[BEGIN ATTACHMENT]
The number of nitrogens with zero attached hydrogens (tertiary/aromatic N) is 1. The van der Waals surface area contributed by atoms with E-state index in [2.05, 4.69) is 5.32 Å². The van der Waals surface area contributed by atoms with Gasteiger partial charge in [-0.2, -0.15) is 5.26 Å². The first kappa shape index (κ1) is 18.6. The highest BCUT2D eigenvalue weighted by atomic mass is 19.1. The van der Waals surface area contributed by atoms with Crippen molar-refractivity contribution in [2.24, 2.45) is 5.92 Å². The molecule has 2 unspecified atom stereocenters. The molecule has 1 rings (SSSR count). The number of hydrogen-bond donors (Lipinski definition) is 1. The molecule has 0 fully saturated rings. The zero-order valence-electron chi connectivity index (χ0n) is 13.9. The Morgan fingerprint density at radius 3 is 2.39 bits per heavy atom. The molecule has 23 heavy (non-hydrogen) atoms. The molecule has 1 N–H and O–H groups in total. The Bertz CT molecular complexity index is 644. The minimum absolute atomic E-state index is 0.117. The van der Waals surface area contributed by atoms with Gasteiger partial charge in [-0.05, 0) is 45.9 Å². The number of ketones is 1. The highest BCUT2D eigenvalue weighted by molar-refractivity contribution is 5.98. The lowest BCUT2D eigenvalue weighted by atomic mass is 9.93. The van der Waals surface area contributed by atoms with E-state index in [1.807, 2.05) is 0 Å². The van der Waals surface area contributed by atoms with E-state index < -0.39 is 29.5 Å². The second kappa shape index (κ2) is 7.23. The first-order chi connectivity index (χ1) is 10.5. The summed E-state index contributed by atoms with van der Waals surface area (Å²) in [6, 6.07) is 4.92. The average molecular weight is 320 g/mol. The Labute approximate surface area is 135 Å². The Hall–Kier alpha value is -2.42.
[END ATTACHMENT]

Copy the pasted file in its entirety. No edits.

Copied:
The number of nitrogens with zero attached hydrogens (tertiary/aromatic N) is 1. The van der Waals surface area contributed by atoms with E-state index in [2.05, 4.69) is 5.32 Å². The van der Waals surface area contributed by atoms with Gasteiger partial charge in [-0.2, -0.15) is 5.26 Å². The first kappa shape index (κ1) is 18.6. The highest BCUT2D eigenvalue weighted by atomic mass is 19.1. The van der Waals surface area contributed by atoms with Crippen molar-refractivity contribution in [2.24, 2.45) is 5.92 Å². The molecule has 2 unspecified atom stereocenters. The molecule has 1 rings (SSSR count). The number of hydrogen-bond donors (Lipinski definition) is 1. The molecule has 0 fully saturated rings. The zero-order valence-electron chi connectivity index (χ0n) is 13.9. The Morgan fingerprint density at radius 3 is 2.39 bits per heavy atom. The molecule has 23 heavy (non-hydrogen) atoms. The molecule has 1 N–H and O–H groups in total. The Bertz CT molecular complexity index is 644. The minimum absolute atomic E-state index is 0.117. The van der Waals surface area contributed by atoms with Gasteiger partial charge in [-0.05, 0) is 45.9 Å². The number of ketones is 1. The highest BCUT2D eigenvalue weighted by molar-refractivity contribution is 5.98. The lowest BCUT2D eigenvalue weighted by atomic mass is 9.93. The van der Waals surface area contributed by atoms with E-state index in [1.807, 2.05) is 0 Å². The van der Waals surface area contributed by atoms with E-state index < -0.39 is 29.5 Å². The second kappa shape index (κ2) is 7.23. The first-order chi connectivity index (χ1) is 10.5. The summed E-state index contributed by atoms with van der Waals surface area (Å²) in [6, 6.07) is 4.92. The average molecular weight is 320 g/mol. The Labute approximate surface area is 135 Å². The Hall–Kier alpha value is -2.42.